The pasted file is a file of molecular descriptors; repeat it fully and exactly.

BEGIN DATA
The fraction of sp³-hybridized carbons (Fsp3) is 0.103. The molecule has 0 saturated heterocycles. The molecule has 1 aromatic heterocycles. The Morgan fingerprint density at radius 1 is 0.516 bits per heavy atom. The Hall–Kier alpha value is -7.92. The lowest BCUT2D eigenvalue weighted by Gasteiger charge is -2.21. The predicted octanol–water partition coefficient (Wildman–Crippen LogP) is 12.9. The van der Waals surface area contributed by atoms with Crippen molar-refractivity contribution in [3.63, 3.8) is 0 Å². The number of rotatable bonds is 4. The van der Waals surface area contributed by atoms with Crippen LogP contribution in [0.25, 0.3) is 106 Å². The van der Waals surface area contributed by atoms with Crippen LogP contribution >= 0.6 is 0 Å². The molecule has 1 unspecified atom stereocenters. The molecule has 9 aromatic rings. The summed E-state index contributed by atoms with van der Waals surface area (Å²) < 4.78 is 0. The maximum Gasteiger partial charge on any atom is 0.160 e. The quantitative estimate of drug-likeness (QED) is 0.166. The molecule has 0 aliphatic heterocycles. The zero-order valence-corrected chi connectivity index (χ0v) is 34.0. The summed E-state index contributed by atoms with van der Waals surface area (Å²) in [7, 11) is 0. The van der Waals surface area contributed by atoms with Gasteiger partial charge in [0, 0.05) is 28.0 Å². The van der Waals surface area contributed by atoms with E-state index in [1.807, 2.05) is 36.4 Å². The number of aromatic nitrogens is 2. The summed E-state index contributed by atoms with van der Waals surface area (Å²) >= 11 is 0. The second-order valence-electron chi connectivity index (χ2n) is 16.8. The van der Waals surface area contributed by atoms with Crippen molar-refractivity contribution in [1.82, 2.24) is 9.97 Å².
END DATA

The fraction of sp³-hybridized carbons (Fsp3) is 0.103. The molecule has 0 saturated heterocycles. The molecule has 1 aromatic heterocycles. The Morgan fingerprint density at radius 1 is 0.516 bits per heavy atom. The Hall–Kier alpha value is -7.92. The lowest BCUT2D eigenvalue weighted by Gasteiger charge is -2.21. The predicted octanol–water partition coefficient (Wildman–Crippen LogP) is 12.9. The van der Waals surface area contributed by atoms with Crippen molar-refractivity contribution in [3.63, 3.8) is 0 Å². The number of rotatable bonds is 4. The van der Waals surface area contributed by atoms with Crippen LogP contribution in [0.25, 0.3) is 106 Å². The van der Waals surface area contributed by atoms with Crippen LogP contribution >= 0.6 is 0 Å². The molecule has 1 unspecified atom stereocenters. The molecule has 9 aromatic rings. The summed E-state index contributed by atoms with van der Waals surface area (Å²) < 4.78 is 0. The maximum Gasteiger partial charge on any atom is 0.160 e. The quantitative estimate of drug-likeness (QED) is 0.166. The molecule has 0 aliphatic heterocycles. The zero-order valence-corrected chi connectivity index (χ0v) is 34.0. The summed E-state index contributed by atoms with van der Waals surface area (Å²) in [7, 11) is 0. The van der Waals surface area contributed by atoms with Gasteiger partial charge in [0, 0.05) is 28.0 Å². The van der Waals surface area contributed by atoms with E-state index in [1.807, 2.05) is 36.4 Å². The number of aromatic nitrogens is 2. The summed E-state index contributed by atoms with van der Waals surface area (Å²) >= 11 is 0. The second-order valence-electron chi connectivity index (χ2n) is 16.8. The van der Waals surface area contributed by atoms with Crippen molar-refractivity contribution in [1.82, 2.24) is 9.97 Å².